This talk will take an informal look at interactive visualization projects done at the University of Virginia’sVirginia Center for Digital History (VCDH) and the Sciences, Arts, & Humanities Network of Technology Initiatives (SHANTI) digital humanities centers. The projects were built using an NEH-funded visualization authoring tool,VisualEyes, developed at UVa.
VisualEyes enables scholars to present selected primary source materials and research findings while encouraging active inquiry and hands-on learning among general and targeted audiences. It communicates through the use of dynamic displays that organize and present meaningful information in both traditional and multimedia formats, such as audio-video, animation, charts, maps, data, and interactive timelines.
I will also show a number of student-generated visualizations, created in the context of undergraduate project-based learning (PBL) seminars, and discuss how visualization and PBL are strong partners to promote historical inquiry. As a consequence, I have developed a new model to help scaffold the design of data-driven interactive projects called ASSERT. Ask a question; Search for evidence to answer that question; Structure the data;Envision ways to answer the question using the structured data; Representthat data in a compelling interactive manner; and finally, Tell a story using that data to answer the question.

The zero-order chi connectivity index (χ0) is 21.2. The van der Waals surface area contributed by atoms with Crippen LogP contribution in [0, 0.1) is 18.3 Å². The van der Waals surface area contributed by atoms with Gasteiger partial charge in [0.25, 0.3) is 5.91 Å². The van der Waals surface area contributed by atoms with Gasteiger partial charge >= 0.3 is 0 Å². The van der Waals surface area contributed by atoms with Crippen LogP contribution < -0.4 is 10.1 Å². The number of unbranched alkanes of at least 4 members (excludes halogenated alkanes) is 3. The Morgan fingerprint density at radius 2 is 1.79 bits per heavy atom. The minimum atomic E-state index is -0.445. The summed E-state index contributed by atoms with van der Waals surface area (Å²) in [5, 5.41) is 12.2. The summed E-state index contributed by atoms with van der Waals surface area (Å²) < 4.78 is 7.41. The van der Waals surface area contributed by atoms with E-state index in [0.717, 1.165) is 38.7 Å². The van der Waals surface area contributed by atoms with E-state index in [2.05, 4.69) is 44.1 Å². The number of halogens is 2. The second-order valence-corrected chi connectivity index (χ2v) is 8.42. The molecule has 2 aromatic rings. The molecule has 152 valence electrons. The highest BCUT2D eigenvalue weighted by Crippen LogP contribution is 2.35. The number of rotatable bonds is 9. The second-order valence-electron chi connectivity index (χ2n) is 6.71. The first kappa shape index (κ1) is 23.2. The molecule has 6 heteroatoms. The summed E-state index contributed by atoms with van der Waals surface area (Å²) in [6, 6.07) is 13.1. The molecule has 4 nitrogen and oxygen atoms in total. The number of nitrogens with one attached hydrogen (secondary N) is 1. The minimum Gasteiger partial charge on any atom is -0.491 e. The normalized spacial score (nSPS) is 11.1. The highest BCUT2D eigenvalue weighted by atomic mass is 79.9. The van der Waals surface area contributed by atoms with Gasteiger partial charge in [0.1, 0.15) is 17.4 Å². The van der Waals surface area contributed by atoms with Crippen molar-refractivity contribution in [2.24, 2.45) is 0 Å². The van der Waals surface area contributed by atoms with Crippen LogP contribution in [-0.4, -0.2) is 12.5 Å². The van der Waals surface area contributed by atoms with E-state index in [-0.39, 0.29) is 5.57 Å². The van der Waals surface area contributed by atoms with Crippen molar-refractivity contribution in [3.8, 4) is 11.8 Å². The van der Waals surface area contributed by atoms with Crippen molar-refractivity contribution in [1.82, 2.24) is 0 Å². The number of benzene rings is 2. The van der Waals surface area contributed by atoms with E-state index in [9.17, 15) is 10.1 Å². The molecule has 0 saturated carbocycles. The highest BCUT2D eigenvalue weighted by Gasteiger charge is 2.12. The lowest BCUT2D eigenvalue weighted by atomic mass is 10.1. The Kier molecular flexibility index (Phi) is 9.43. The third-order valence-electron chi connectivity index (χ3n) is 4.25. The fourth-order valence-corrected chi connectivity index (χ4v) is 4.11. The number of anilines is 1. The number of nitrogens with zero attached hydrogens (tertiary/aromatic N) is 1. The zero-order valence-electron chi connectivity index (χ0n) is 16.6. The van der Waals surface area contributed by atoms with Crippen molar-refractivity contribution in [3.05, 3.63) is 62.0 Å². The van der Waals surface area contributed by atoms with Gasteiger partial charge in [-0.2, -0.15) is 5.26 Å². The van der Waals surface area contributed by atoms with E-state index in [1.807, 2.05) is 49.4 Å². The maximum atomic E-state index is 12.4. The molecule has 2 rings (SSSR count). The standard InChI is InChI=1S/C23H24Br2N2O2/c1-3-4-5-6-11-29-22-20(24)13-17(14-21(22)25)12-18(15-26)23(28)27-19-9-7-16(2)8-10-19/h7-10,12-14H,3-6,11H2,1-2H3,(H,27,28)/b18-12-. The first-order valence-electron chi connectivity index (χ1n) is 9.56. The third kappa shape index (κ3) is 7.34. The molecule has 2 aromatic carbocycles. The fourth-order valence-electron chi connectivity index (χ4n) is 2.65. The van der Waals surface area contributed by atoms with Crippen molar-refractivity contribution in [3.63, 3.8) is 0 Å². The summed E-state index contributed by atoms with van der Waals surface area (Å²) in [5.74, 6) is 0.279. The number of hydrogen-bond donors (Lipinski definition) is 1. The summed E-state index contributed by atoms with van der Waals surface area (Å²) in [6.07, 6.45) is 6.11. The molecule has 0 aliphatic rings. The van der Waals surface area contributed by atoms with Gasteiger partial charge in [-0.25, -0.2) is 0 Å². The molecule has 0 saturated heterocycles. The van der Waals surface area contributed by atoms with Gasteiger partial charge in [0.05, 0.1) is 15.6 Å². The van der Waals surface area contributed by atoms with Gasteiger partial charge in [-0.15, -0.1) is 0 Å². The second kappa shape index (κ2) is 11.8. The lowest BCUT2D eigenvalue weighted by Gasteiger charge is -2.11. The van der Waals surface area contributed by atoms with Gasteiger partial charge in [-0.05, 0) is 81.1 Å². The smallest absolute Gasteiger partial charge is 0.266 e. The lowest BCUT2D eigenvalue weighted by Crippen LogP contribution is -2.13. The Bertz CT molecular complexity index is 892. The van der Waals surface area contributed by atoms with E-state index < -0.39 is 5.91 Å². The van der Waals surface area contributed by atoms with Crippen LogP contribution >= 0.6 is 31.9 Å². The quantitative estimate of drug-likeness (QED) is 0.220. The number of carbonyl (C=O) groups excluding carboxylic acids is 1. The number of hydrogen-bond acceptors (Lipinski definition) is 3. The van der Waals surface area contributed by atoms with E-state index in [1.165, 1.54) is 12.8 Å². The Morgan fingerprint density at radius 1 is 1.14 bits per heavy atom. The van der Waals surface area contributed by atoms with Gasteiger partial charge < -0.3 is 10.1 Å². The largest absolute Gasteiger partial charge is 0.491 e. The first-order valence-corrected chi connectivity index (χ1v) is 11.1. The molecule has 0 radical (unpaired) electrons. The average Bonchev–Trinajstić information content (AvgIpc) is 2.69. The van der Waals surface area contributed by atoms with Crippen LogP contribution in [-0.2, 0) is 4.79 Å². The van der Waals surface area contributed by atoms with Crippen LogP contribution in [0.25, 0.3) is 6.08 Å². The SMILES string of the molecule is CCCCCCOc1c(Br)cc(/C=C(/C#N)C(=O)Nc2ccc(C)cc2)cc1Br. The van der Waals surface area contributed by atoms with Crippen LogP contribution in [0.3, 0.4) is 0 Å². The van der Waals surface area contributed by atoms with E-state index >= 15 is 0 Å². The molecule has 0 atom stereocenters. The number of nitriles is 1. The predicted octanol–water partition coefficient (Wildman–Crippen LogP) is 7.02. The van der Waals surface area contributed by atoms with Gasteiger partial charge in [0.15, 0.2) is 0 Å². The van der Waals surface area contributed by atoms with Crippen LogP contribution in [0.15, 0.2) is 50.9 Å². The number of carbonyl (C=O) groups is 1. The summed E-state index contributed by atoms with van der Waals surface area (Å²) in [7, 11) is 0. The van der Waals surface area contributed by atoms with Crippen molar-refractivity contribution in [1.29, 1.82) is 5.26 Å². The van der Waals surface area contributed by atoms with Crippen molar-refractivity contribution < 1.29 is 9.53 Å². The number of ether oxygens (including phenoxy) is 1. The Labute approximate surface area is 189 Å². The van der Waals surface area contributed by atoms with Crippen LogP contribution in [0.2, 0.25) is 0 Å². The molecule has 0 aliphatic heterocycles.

Bill Ferster directs the VisualEyes Project at the University of Virginia with a joint faculty appointment with the Center for Technology and Teacher Education at the Curry School of Education, and with the Sciences, Humanities & Arts Technology Initiative (SHANTI) at the College of Arts and Sciences.
In past lives, he founded StageTools, a leading developer of digital motion control tools with its MovingPicture product; Editing Machines, EMMY award winning developer of the first digital nonlinear editing system; and West End, a pioneer in PC-based animation and presentation graphics tools.